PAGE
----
Did you know you can use the free EOS utility software to turn your laptop into an external screen and control panel for you Canon DSLR? In this tutorial, we will take a deep look into the features available in the remote shooting panel and how you can utilize them fully.
Plug in your camera
Plug your camera into your computer using the USB to A/V out. Just like if you were transferring images. Make sure your camera is switched on at this point.
Open up EOS utility
Open up the EOS utility application. Select the option "Camera options/Remote shooting." A small thin menu will appear. At the top of the menu, you will see the current camera settings along with the battery life.
If shooting still images you need to find the "Live View Shoot" button. If you are shooting video, click the button next to it shaped like a camcorder. The menu is very similar on both Windows and Mac computers.
The white balance is very similar to the standard modes on your camera. You can select through all the normal modes or use a custom white balance. The Canon utility has a function which allows you to take a test shot which will then work out the white balance perfectly. For 90% of photos and videos, this feature is all you need.
For more information about white balance have a look at the tutorial by David Appleyard "How to Get Perfect White Balance". I shot the image below so that you can see the difference that white balance plays when taking your photos.
You have three separate focus modes you can select from. They are all very good, but all targeted for different uses. Here's a quick explanation of each of them:
- Quick mode - Quick mode is the simplest mode to understand and use. Simply hit the "on" button and the software will then focus. It is best for still shots without a lot of layers that may confuse the camera. You also have the choice to choose automatic, manual or manual selection, which allows you to choose which area of the scene the camera is focusing on.
- Live view -Live view follows the action and will focus on the main object in the scene. I have tested it out on a number of objects and it works very well.
- Face detection live view - Performs the same function as live view, but instead of focusing on the largest object it focuses on faces in the scene.
Quick tip: I found that Canon USM lenses work fantastically quick and are much better than the cheaper lenses when working with auto focus.
The EOS utility gives us a large histogram to use when shooting stills. The histogram shows you the distribution of the shadows, midtones, and highlights. For more information about histrograms have a look at Daniel Sone's tutorial "How to Use the Histogram".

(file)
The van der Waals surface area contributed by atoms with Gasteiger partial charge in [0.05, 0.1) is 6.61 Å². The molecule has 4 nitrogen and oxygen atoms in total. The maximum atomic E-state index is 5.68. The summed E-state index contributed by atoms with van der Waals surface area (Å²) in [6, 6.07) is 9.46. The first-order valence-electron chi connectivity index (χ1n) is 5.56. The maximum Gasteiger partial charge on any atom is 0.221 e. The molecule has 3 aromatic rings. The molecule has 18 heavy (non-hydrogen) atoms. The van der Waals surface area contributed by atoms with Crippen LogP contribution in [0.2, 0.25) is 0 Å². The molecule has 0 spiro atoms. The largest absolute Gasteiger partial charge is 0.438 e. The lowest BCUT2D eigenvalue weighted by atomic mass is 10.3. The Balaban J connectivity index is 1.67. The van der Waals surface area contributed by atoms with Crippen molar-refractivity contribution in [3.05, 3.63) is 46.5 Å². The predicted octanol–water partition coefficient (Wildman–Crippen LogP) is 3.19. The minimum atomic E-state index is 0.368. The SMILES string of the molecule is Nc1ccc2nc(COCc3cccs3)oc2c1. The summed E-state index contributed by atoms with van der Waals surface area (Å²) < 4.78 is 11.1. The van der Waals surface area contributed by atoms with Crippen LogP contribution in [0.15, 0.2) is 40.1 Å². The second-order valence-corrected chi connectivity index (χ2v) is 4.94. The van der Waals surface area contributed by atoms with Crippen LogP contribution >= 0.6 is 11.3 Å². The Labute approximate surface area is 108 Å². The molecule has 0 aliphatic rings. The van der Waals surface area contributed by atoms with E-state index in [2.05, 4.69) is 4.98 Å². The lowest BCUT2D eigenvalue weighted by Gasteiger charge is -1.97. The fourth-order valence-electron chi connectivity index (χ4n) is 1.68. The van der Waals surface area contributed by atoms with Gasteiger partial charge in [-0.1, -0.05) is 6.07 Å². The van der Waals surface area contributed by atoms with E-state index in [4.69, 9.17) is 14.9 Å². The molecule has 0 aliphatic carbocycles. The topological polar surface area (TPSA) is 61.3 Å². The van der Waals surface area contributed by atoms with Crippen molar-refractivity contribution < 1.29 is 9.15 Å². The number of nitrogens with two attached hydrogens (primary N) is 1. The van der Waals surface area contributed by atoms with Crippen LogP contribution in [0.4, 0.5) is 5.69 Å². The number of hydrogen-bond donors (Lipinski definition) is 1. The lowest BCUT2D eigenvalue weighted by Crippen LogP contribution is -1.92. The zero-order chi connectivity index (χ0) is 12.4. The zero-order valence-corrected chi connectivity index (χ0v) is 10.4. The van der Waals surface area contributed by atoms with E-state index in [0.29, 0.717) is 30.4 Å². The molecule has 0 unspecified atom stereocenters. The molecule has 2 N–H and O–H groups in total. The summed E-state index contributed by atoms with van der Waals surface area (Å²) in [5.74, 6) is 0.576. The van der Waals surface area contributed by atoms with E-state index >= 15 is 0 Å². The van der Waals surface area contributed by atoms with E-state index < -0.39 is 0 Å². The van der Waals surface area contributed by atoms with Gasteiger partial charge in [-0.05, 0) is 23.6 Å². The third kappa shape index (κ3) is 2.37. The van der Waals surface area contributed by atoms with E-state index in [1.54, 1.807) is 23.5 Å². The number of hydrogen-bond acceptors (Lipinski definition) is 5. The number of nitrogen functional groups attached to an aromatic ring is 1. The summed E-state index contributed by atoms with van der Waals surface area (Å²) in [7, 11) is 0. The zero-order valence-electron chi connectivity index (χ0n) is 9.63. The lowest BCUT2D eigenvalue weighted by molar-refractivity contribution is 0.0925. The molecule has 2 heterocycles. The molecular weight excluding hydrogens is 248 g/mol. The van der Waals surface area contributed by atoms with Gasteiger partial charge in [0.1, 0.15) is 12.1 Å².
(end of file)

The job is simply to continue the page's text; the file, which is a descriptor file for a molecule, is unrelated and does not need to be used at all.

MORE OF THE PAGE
You can click on the RGB button to get the seperate graphs for all three colours (red, green and blue).
If shooting stills, you can have your photos automatically saved to your computers hard drive rather than transferring them yourself. Simply select the folder in which you'd like them to be saved and then hit the shoot button in the EOS software or on the camera.
The other settings are pretty simple to work out if you understand the camera modes, but I've mapped out a diagram of the different functions just in case.
In the live view panel, you have a number of other options.
1 - Allows you to place an image over the video. You will also get access to a opacity slider so you can merge the photo into the video. A nice feature if you need a marker at the start of a piece of footage or need to merge from a previous scene.
2 - Turns on and off the AF grid. The grid will appear the same way as it does in the viewfinder of your camera.
3 - Turns the video 90 degrees counter-clockwise.
4- Turns the video 90 degrees clockwise.
5- Allows you to choose between a 3x3 or 6x4 grid.
6- Allows you to change aspect ratio grids. Useful when shooting between two objects. This feature also switches them on inside the camera as well, so make sure you turn them off when you are finished.
7- Turns the hstrogram on and off. Please note this is not available when shooting video.
8- Allows you to view a section of the image at full resolution to check for the sharpness.
A quick word to Nikon users
If you use a Nikon camera then I am afraid its not quite as simple for you at the current time. Nikon currently sells a product called "Camera Control Pro 2." It's a little over $200, so its not the cheapest option for laptop camera control.
Thanks For Reading!
Hopefully this has helped you in partnering up your laptop and camera and I hope technique comes in use for you soon. If you already knew how to do this, please share your tips for setting the system up in the comments. And if you're a frequent user of this system, tell us what situations you use it for!
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